by Andrew C. Rajca
Northwestern University Press, 2018
Cloth: 978-0-8101-3637-3 | Paper: 978-0-8101-3636-6 | eISBN: 978-0-8101-3638-0
Library of Congress Classification F2849.2.R327 2018
Dewey Decimal Classification 980.03

In Dissensual Subjects, Andrew C. Rajca combines cultural studies and critical theory to explore how the aftereffects of dictatorship have been used to formulate dominant notions of human rights in the present. In so doing, he critiques the exclusionary nature of these processes and highlights who and what count (and do not count) as subjects of human rights as a result.

Through an engaging exploration of the concept of “never again” (nunca más/nunca mais) and close analysis of photography exhibits, audiovisual installations, and other art forms in spaces of cultural memory, the book explores how aesthetic interventions can suggest alternative ways of framing human rights subjectivity beyond the rhetoric of liberal humanitarianism. The book visits sites of memory, two of which functioned as detention and torture centers during dictatorships, to highlight the tensions between the testimonial tenor of permanent exhibits and the aesthetic interventions of temporary installations there. Rajca thus introduces perspectives that both undo common understandings of authoritarian violence and its effects as well as reconfigure who or what are made visible as subjects of memory and human rights in postdictatorship countries.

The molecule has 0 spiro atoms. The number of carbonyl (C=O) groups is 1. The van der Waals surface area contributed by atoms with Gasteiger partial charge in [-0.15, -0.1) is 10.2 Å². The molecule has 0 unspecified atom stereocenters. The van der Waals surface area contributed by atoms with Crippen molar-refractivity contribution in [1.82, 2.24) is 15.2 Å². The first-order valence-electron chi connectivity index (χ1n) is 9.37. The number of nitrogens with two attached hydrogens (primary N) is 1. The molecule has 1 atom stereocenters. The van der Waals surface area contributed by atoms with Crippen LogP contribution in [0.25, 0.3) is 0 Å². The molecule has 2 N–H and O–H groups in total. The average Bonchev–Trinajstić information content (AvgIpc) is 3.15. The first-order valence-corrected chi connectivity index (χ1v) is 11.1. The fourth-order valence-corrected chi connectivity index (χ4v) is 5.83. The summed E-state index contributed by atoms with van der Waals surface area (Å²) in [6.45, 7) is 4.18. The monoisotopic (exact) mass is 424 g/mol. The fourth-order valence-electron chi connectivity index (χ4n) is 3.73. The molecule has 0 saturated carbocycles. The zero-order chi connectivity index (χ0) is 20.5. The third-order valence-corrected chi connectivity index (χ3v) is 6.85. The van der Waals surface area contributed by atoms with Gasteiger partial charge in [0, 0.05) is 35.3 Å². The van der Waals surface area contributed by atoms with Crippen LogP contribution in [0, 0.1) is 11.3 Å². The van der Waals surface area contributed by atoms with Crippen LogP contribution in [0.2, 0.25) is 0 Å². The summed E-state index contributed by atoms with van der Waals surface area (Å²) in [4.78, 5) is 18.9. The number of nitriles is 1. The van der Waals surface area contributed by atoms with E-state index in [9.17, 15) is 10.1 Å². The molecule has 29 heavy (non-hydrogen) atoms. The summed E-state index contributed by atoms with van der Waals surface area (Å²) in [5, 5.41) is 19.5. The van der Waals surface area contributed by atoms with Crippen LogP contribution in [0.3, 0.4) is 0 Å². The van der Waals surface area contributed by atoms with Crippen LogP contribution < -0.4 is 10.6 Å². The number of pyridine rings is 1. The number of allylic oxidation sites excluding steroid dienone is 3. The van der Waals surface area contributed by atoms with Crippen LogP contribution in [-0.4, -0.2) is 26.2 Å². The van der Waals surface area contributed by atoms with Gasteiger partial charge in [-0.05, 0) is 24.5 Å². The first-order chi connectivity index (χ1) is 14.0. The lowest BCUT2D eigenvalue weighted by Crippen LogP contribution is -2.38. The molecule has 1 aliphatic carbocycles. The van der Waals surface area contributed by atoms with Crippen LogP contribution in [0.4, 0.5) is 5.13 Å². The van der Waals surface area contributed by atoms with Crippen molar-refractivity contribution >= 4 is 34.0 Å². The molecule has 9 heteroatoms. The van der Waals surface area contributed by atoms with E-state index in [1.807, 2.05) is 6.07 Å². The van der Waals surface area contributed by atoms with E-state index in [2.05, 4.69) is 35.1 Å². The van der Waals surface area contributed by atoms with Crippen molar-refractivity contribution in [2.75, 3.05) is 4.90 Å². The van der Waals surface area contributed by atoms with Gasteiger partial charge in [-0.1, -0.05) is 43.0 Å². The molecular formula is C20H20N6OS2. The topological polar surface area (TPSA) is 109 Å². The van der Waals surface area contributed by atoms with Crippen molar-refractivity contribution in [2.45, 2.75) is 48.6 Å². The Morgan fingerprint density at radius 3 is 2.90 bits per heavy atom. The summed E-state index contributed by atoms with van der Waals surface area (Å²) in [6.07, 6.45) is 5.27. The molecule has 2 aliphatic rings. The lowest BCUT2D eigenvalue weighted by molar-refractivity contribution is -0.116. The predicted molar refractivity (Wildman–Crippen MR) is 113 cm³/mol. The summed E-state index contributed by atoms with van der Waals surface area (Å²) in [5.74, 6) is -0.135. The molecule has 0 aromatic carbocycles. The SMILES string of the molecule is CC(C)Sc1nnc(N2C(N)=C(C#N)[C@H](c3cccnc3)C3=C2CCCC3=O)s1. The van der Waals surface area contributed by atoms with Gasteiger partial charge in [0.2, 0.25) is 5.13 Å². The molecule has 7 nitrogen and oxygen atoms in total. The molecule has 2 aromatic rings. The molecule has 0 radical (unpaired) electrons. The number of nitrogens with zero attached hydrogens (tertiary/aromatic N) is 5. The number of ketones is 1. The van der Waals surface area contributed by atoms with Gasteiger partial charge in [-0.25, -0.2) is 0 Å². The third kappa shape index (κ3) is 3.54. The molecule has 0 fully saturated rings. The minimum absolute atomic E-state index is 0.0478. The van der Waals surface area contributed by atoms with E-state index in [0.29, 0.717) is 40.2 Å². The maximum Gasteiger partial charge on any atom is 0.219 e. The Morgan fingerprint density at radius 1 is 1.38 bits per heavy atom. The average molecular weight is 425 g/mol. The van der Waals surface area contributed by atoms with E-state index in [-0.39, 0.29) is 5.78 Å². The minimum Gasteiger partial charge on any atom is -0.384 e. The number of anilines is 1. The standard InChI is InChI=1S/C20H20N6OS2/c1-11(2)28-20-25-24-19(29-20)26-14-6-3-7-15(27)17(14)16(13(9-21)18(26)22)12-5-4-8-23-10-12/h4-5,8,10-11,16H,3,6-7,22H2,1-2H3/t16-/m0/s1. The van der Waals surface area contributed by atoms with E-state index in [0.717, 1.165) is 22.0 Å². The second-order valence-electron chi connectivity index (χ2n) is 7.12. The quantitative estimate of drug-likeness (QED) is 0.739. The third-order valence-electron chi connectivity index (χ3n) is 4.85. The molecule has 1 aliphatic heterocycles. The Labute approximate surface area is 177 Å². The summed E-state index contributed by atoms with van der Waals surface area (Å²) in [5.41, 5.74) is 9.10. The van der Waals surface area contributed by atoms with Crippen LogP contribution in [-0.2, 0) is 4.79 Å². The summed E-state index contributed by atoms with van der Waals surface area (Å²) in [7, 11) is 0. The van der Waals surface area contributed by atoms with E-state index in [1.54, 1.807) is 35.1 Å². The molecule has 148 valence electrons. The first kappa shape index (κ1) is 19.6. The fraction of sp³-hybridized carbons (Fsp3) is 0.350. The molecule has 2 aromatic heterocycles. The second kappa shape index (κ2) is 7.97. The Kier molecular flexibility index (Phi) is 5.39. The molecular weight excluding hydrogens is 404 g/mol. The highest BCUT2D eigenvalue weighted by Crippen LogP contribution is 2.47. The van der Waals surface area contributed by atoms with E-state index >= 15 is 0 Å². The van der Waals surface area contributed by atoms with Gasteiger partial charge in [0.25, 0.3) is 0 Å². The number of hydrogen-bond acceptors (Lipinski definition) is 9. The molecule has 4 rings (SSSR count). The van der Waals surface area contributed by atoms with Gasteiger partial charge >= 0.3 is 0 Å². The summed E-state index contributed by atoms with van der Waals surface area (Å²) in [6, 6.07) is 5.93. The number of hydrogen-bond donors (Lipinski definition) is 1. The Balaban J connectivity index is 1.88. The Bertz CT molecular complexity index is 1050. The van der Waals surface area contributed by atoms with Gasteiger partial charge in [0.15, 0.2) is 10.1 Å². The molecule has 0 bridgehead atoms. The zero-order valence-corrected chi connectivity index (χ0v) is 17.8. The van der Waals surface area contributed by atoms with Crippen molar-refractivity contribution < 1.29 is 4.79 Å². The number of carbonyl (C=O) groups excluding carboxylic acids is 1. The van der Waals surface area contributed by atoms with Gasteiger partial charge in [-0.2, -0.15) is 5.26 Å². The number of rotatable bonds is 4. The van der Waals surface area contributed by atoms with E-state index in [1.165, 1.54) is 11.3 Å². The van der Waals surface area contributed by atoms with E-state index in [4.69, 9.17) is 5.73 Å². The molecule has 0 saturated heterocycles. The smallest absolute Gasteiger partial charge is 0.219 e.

Dissensual Subjects offers much to those concerned with numerous interlocking fields: memory, human rights, political subjectivity, aesthetics, cultural studies, visual culture, Southern Cone studies, postdictatorship studies, and sites of memory.

See other books on: Argentina | Collective memory | Dictatorship | Human rights | Memorials
See other titles from Northwestern University Press